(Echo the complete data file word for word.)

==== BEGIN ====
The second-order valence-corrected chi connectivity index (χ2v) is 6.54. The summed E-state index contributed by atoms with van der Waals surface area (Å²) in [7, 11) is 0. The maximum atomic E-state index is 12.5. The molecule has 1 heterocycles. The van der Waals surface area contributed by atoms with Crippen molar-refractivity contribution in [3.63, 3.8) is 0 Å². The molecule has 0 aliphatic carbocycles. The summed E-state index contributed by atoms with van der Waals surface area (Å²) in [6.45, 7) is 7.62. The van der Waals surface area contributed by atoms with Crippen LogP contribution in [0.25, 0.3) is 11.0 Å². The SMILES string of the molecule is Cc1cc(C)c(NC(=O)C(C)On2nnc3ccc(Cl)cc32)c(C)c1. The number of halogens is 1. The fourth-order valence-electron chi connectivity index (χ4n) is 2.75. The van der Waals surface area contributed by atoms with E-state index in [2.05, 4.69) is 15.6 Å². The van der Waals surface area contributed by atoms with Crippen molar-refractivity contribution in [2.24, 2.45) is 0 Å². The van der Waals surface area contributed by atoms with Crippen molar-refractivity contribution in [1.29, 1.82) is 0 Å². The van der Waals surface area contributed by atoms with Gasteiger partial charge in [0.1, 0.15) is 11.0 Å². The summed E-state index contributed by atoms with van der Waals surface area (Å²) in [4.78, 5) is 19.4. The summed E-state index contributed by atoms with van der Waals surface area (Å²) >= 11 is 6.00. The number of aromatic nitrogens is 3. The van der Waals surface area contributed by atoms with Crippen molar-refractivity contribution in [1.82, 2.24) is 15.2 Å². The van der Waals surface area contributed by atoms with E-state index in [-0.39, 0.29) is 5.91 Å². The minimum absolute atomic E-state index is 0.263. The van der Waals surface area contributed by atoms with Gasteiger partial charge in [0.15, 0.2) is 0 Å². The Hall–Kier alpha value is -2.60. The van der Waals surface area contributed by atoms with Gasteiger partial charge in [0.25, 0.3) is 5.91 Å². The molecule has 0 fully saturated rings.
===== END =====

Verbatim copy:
The second-order valence-corrected chi connectivity index (χ2v) is 6.54. The summed E-state index contributed by atoms with van der Waals surface area (Å²) in [7, 11) is 0. The maximum atomic E-state index is 12.5. The molecule has 1 heterocycles. The van der Waals surface area contributed by atoms with Crippen molar-refractivity contribution in [3.63, 3.8) is 0 Å². The molecule has 0 aliphatic carbocycles. The summed E-state index contributed by atoms with van der Waals surface area (Å²) in [6.45, 7) is 7.62. The van der Waals surface area contributed by atoms with Crippen LogP contribution in [0.25, 0.3) is 11.0 Å². The SMILES string of the molecule is Cc1cc(C)c(NC(=O)C(C)On2nnc3ccc(Cl)cc32)c(C)c1. The number of halogens is 1. The fourth-order valence-electron chi connectivity index (χ4n) is 2.75. The van der Waals surface area contributed by atoms with E-state index in [2.05, 4.69) is 15.6 Å². The van der Waals surface area contributed by atoms with Crippen molar-refractivity contribution in [2.24, 2.45) is 0 Å². The van der Waals surface area contributed by atoms with Crippen molar-refractivity contribution in [1.29, 1.82) is 0 Å². The van der Waals surface area contributed by atoms with Gasteiger partial charge in [0.1, 0.15) is 11.0 Å². The summed E-state index contributed by atoms with van der Waals surface area (Å²) in [4.78, 5) is 19.4. The summed E-state index contributed by atoms with van der Waals surface area (Å²) >= 11 is 6.00. The number of aromatic nitrogens is 3. The van der Waals surface area contributed by atoms with Crippen molar-refractivity contribution in [1.82, 2.24) is 15.2 Å². The van der Waals surface area contributed by atoms with E-state index in [-0.39, 0.29) is 5.91 Å². The minimum absolute atomic E-state index is 0.263. The van der Waals surface area contributed by atoms with Gasteiger partial charge in [0.15, 0.2) is 0 Å². The Hall–Kier alpha value is -2.60. The van der Waals surface area contributed by atoms with Gasteiger partial charge in [0.25, 0.3) is 5.91 Å². The molecule has 0 fully saturated rings.